What is “junk food”?
Continue reading “Why We Eat Junk Food”
Have you ever noticed that laziness fuels more laziness and activity fuels more activity?
Whether it’s dealing with a family matter, pursuing a professional goal, picking up your socks, or managing your own wellness, it’s easy to procrastinate, delay, justify and deny yourself right into a big pile of inactivity.
For many people, stress from making big decisions or dealing with an ongoing stressful situation creates a level of discomfort and confusion in our minds and bodies. The burden of inaction weighs heavier than we think on the nervous system and on just about every other body system. You can feel guilty for being lazy, especially when you naturally compare yourself to others who you see as decidedly not lazy. It can take a lot of energy to suppress feelings and it takes a lot of work by your body to resist the temptation to transfer inaction into muscle aches, pain, and a general lack of wellness. That’s why when we’re lazy, we get more lazy. Our system just finally says “oh well” and gives in.
Continue reading “Laziness is a Choice”
Can a change in diet help ease aches and discomfort? Probably.
Fibromyalgia symptoms include muscle pain, fatigue, sleep disturbance, depression and more. While treatment with medicines can relieve some symptoms, many say that following a throughful diet can help with the rest, or even replace medicines over time.
And research shows that even if you don’t have Fibromyalgia, you may reduce similar symptoms with some small changes in diet. Check out these five food rules that may help you keep your body balanced.
1. Cut back on the caffeine. There is pretty good research that stimulants like caffeine are linked to temporary imbalance of brain chemicals, some of those that can deprive you of sleep or cause fatigue. Caffeine may give you a quick boost, but it’s borrowing again future energy reserves.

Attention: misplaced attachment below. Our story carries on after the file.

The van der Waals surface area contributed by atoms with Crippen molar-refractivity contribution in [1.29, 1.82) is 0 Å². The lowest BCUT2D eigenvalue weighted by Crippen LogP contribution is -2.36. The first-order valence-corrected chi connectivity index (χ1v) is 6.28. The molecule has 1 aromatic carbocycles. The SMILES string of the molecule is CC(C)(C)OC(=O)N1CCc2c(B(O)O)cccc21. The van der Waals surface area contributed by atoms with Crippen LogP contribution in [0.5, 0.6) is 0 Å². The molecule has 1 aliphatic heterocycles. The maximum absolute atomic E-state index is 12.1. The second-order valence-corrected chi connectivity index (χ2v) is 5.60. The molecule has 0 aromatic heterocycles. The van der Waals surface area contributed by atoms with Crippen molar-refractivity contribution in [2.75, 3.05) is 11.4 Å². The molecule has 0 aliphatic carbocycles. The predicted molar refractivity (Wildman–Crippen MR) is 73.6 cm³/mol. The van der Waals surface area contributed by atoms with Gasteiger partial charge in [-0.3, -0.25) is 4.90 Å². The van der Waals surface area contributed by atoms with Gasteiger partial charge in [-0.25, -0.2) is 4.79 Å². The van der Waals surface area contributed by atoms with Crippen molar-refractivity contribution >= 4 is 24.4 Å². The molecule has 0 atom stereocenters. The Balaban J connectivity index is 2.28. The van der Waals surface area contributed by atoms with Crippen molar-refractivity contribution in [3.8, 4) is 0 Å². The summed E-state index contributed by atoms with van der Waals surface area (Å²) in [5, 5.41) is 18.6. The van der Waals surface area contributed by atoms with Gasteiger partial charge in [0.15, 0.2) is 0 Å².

2. Eat fresh. Eating preservative and additive-free foods can ease fibromyalgia symptoms (like irritable bowel syndrome) in increase the health of your skin and body tissues.
Continue reading “5 Food Rules for Chronic Pain”
The cold season is almost over and you made it through. Lots of energy goes into holiday and cold weather preparation and the actual festivities and plans flash by. Feeling restless, frustrated, disenchanted, tired and stressed is common after the holiday rush and a wintertime indoors subsides. Many of us break our daily routines, including diet and exercise, during the season and then feel a little “off” by the time Spring comes around.
It turns out nobody is more in control of your renewal, rebirth and recovery than YOU are and the new year can be a great time to contemplate and resolve to get in touch with yourself again and reach out to seek your passions, your purpose, your dreams, work on your relationships, and think about your wellness.
Here are a few things you can do to help rebalance and regain control after the “cold and hectic times” subside: Continue reading “Are You in Control?”